- Native Hawaiians and Pacific Islanders are often viewed together as one indistinguishable culture or ethnicity. Though inclusive, this categorization has the unintended consequence of obfuscating the distinct identity of the Native Hawaiian community and similar Pacific indigenous peoples. Much of the Native Hawaiian experience has been dominated by interactions with the United States and the relationship with settlers from Asia and Europe, resulting in a unique history that is rarely discussed thoroughly. This webinar seeks to explore the past, present, and future of the Native Hawaiian identity. Our panel will discuss the status and realities of this community, along with measures to uplift the voices of Native Hawaiians in the Asian American and Pacific Islander activist movement.
A collection of documentaries by PBS that explore the history, traditions and culture of Asians and Pacific Islanders in the United States
- A Day in the Queer Life of Asian Pacific America (ADQLAPA) is a new digital exhibition by the Smithsonian Asian Pacific American Center (APAC) documenting queer life in Asian American and Pacific Islander communities throughout the country.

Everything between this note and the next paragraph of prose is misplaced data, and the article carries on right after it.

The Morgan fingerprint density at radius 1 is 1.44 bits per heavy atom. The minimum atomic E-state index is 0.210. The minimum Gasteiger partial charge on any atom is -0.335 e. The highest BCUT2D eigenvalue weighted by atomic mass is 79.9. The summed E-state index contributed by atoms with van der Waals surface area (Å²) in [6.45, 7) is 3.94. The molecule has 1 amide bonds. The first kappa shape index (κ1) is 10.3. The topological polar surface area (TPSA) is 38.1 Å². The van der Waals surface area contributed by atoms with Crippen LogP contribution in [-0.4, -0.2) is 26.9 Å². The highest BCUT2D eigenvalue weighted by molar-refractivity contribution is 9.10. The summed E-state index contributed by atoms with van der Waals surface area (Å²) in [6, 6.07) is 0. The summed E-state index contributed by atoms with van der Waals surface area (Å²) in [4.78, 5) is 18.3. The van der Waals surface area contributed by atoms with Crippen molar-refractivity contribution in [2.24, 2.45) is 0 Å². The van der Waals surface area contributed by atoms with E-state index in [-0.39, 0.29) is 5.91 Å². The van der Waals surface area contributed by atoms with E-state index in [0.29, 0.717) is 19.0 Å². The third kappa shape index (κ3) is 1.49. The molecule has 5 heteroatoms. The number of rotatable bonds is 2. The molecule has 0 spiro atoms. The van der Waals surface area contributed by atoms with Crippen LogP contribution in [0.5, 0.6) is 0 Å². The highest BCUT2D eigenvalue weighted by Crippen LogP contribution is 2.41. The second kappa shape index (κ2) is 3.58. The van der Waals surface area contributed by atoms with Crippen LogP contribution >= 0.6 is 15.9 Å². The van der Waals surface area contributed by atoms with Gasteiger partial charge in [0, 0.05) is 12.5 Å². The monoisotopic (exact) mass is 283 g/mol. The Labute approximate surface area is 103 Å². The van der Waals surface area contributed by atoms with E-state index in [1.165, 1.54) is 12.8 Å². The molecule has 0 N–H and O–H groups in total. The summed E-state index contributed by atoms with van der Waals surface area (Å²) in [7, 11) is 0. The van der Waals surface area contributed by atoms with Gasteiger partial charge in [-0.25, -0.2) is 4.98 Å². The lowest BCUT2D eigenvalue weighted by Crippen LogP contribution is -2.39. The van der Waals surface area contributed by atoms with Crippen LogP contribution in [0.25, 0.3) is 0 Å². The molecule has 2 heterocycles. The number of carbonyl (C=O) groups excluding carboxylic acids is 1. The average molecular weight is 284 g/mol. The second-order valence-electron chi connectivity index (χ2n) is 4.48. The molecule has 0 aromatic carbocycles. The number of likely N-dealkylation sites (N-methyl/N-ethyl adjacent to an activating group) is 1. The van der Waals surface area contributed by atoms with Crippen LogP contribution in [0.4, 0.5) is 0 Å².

- We Are American and We Stand Together: Asian American Resilience & Belonging
- This digital program brings the stories and insights of the nation’s pre-eminent scholars and activists together with treasures from the Smithsonian’s National Museum of American History to engage a broad audience in a deeper exploration of the past, present, and future of Asians in America. Over 23 million in number, Asian Americans and Pacific Islanders are now the fastest-growing racial group in the United States. But AAPI individuals, families, communities, and businesses have been disproportionately impacted, harmed, and even killed by the cascading crises of the global pandemic and the legacies of entrenched anti-Asian racism and discrimination. In this time of increasing fear and violence, we will celebrate, commemorate, and reflect on Asian Pacific American Heritage Month by sharing the long history of Asian American resistance, and reaffirm our need to stand together as Americans.
The Korean American Digital Archive brings more than 13,000 pages of documents, over 1,900 photographs, and about 180 sound files together in one searchable collection that documents the Korean American community during the period of resistance to Japanese rule in Korea and reveal the organizational and private experience of Koreans in America between 1903 and 1965.